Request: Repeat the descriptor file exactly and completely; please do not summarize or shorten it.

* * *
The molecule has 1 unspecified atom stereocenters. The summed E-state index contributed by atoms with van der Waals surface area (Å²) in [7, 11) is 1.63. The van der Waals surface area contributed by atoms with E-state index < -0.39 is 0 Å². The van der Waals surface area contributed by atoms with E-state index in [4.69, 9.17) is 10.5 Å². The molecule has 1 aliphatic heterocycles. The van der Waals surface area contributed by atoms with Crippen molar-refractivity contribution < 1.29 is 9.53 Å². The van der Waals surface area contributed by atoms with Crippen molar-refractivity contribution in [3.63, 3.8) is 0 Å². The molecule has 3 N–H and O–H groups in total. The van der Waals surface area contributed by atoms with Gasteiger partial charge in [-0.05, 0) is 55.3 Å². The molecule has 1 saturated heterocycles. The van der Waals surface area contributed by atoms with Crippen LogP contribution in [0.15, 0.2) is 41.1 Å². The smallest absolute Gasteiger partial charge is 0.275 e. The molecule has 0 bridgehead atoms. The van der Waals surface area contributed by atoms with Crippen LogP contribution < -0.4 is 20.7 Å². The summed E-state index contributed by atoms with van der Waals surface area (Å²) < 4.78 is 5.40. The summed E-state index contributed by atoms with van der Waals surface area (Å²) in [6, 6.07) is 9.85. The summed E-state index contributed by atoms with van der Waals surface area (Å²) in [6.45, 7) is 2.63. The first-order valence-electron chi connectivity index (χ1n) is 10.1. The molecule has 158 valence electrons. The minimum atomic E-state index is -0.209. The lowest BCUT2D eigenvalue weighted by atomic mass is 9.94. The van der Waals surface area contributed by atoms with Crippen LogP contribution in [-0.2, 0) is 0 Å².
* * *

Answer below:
The molecule has 1 unspecified atom stereocenters. The summed E-state index contributed by atoms with van der Waals surface area (Å²) in [7, 11) is 1.63. The van der Waals surface area contributed by atoms with E-state index < -0.39 is 0 Å². The van der Waals surface area contributed by atoms with E-state index in [4.69, 9.17) is 10.5 Å². The molecule has 1 aliphatic heterocycles. The van der Waals surface area contributed by atoms with Crippen molar-refractivity contribution < 1.29 is 9.53 Å². The van der Waals surface area contributed by atoms with Crippen molar-refractivity contribution in [3.63, 3.8) is 0 Å². The molecule has 3 N–H and O–H groups in total. The van der Waals surface area contributed by atoms with Gasteiger partial charge in [-0.05, 0) is 55.3 Å². The molecule has 1 saturated heterocycles. The van der Waals surface area contributed by atoms with Crippen LogP contribution in [0.15, 0.2) is 41.1 Å². The smallest absolute Gasteiger partial charge is 0.275 e. The molecule has 0 bridgehead atoms. The van der Waals surface area contributed by atoms with Crippen LogP contribution < -0.4 is 20.7 Å². The summed E-state index contributed by atoms with van der Waals surface area (Å²) < 4.78 is 5.40. The summed E-state index contributed by atoms with van der Waals surface area (Å²) in [6, 6.07) is 9.85. The summed E-state index contributed by atoms with van der Waals surface area (Å²) in [6.45, 7) is 2.63. The first-order valence-electron chi connectivity index (χ1n) is 10.1. The molecule has 158 valence electrons. The minimum atomic E-state index is -0.209. The lowest BCUT2D eigenvalue weighted by atomic mass is 9.94. The van der Waals surface area contributed by atoms with Crippen LogP contribution in [-0.2, 0) is 0 Å².